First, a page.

Berlin

Paris

Bamako

Monrovia

Lagos

Accra

##Delete repeated lines with uniq

We can use the `uniq` command to remove duplicated lines in a file. Let’s modify our file a bit and repeat a couple of cities in the file City.txt .Bamako and Lagos are repeated in the file.

Accra

Lagos

Lagos

Berlin

Bamako

Monrovia

Bamako

Paris

Berlin

Lome

Rome

London

Madrid

Moscow

Dublin

Lusaka

Stockholm

The output of uniq City.txt command is show below:

Accra

Lagos

Monrovia

Bamako

Paris

Berlin

Lome

Rome

London

Madrid

Moscow

Dublin

Lusaka

## View Octal Dump of File

There is also another filtering command in Linux known as `od`, which allows files to be displayed in Octal. `od` simply stands for **octal dump**.

Octal dump is needed when you want to investigate the structure of a data file, graphics file, audio files and so on.

Apart from the octal outptut, the `od` command can also generate output in hexadecimal, ASCII and decimal output. For detailed information on how to use od just type `man od`.

```od City.txt```

The output of the od command is shown below:

0000000 061501 071143 020141 005015 005015 060514 067547 006563

0000020 006412 046412 067157 067562 064566 020141 005015 005015

0000040 060502 060555 067553 006440 006412 050012 071141 071551

0000060 006440 006412 041012 071145 064554 020156 005015 005015

0000100 067514 062555 006440 020012 020040 005015 067522 062555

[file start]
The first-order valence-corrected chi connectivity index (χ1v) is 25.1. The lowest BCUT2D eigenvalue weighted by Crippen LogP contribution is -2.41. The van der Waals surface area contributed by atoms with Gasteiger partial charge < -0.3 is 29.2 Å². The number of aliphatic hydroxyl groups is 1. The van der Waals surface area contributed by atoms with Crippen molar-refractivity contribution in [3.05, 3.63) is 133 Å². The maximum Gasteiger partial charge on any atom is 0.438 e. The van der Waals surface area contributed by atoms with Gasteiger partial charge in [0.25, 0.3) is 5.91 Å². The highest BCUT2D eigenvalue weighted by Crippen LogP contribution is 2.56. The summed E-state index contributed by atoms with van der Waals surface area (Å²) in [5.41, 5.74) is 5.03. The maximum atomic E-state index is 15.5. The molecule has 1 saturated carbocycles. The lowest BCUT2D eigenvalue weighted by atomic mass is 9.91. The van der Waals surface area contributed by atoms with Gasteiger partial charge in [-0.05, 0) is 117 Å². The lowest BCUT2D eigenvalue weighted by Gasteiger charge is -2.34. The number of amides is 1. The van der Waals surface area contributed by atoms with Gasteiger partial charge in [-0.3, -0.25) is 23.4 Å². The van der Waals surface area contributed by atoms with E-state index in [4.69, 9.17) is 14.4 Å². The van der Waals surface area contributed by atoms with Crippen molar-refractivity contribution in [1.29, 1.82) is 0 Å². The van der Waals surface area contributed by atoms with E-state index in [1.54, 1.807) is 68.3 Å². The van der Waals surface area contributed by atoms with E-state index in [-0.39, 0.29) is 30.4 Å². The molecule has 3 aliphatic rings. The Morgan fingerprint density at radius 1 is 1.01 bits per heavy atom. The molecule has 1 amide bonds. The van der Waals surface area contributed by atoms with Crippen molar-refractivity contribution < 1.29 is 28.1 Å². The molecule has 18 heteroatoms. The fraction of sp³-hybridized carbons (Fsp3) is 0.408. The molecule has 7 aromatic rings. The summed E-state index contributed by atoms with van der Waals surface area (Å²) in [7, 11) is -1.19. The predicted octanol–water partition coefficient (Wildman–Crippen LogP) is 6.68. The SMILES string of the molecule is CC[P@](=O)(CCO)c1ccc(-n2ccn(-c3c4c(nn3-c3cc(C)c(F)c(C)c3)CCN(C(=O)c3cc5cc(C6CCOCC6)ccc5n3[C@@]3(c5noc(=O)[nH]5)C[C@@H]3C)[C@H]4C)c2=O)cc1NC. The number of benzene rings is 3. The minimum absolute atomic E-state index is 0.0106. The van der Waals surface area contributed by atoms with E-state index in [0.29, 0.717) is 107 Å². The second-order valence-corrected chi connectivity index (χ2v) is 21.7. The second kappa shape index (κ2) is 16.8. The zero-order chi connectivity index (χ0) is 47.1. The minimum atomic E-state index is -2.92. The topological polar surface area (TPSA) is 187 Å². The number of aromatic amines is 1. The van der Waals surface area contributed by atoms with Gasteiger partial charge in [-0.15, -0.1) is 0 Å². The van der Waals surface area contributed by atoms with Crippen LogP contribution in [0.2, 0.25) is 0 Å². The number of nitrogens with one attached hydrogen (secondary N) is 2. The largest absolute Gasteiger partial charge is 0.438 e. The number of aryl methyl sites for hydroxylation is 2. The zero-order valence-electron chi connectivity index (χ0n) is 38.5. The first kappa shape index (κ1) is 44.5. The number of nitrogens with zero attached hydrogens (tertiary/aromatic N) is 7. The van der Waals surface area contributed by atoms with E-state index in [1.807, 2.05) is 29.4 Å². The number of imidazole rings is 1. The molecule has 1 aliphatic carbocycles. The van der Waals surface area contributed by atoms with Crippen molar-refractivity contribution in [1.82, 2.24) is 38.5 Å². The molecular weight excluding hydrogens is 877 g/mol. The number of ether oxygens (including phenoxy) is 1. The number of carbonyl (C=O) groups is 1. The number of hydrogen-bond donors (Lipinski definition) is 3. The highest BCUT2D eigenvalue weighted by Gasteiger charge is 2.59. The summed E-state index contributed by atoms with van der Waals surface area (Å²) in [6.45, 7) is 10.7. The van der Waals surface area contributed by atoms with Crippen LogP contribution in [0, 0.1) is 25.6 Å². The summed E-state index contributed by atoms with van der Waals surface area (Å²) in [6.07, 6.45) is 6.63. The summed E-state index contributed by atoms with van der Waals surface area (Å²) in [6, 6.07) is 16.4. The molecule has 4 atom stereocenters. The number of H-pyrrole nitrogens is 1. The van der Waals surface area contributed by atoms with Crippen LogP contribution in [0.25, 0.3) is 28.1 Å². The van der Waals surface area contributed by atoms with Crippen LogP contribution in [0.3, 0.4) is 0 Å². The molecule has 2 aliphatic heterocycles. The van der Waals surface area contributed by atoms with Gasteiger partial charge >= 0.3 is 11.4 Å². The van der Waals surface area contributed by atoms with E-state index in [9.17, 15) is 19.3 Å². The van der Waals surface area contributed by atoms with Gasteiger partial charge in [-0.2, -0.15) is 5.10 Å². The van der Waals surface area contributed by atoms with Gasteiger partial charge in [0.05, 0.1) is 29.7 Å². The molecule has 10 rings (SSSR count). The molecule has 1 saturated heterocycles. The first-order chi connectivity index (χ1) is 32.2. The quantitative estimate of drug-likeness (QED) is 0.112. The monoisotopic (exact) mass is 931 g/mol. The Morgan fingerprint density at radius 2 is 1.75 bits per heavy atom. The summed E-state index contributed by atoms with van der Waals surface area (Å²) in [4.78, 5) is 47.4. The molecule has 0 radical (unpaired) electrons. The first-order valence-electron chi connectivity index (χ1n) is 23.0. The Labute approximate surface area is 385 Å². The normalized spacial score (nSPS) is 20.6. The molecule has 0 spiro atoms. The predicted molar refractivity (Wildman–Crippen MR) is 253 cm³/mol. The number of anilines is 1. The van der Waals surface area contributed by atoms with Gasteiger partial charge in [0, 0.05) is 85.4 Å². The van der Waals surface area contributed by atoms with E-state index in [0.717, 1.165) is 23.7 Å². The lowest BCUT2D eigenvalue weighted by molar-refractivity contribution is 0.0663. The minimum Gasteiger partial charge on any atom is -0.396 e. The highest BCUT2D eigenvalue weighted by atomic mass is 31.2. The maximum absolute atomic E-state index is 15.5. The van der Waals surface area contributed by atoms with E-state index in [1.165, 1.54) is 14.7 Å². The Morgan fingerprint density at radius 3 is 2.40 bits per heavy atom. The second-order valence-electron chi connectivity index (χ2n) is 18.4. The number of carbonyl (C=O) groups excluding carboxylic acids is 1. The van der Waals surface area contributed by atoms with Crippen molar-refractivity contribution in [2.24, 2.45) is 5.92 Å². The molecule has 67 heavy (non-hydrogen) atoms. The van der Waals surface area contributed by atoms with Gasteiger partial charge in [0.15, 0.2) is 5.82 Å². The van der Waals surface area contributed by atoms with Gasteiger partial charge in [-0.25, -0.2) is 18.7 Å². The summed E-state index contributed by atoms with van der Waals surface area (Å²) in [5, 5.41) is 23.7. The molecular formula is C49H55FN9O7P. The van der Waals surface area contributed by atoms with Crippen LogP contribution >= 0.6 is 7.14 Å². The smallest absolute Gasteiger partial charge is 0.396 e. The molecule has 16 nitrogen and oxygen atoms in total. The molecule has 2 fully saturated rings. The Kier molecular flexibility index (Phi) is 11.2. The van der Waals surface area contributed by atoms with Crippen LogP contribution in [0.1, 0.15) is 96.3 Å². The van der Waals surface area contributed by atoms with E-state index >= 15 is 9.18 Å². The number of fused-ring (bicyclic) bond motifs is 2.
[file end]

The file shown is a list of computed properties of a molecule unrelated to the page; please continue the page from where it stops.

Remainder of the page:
0000120 006440 020012 005015 067514 062156 067157 006440 020012

0000140 020040 005015 060515 071144 062151 005015 005015 067515

0000160 061563 073557 006440 006412 042012 061165 064554 020156

0000200 005015 020040 005015 072514 060563 060553 020040 005015

0000220 005015 072123 061557 064153 066157 020155

## Sort File

Sometimes we want to sort files in our own way. The `sort` command allows file sorting in diverse ways via option such as `-i` or `--ignore-case`, `-M` or `--month-sort`,`-n` or `--numeric-sort`,`-r` or `--reverse` and others. As usual, check the man page of sort command for more options.

Now let’s try to sort out the City.txt using the `-M` option. The `-M` option sorts data file using the three-letter month. i.e. JAN-DEC.

     ```sort -M City.txt```

The output of the above command is shown below:

Accra

Bamako

Berlin

Dublin

Lagos

Lome

London

Lusaka

Madrid

Monrovia

Moscow

Paris

Rome

Stockholm

##File-formatting commands

Let’s try our hands some file-formatting commands in Linux.

###Using the pr Command to Prepare Files for Printing

The `pr` command in Linux allows you to preparing data files for printing by preparing it with headers, footers, and page breaks.

```pr Countrydata.txt```

2017-05-26 15:28 Countrydata.txt Page 1

Accra 10,000

Lagos 11,000

Monrovia12,000

Bamako 13,000

Paris 22,000

Berlin 34,000

Lome 45,000

Rome 23,000

London 1,000

Madrid 23,000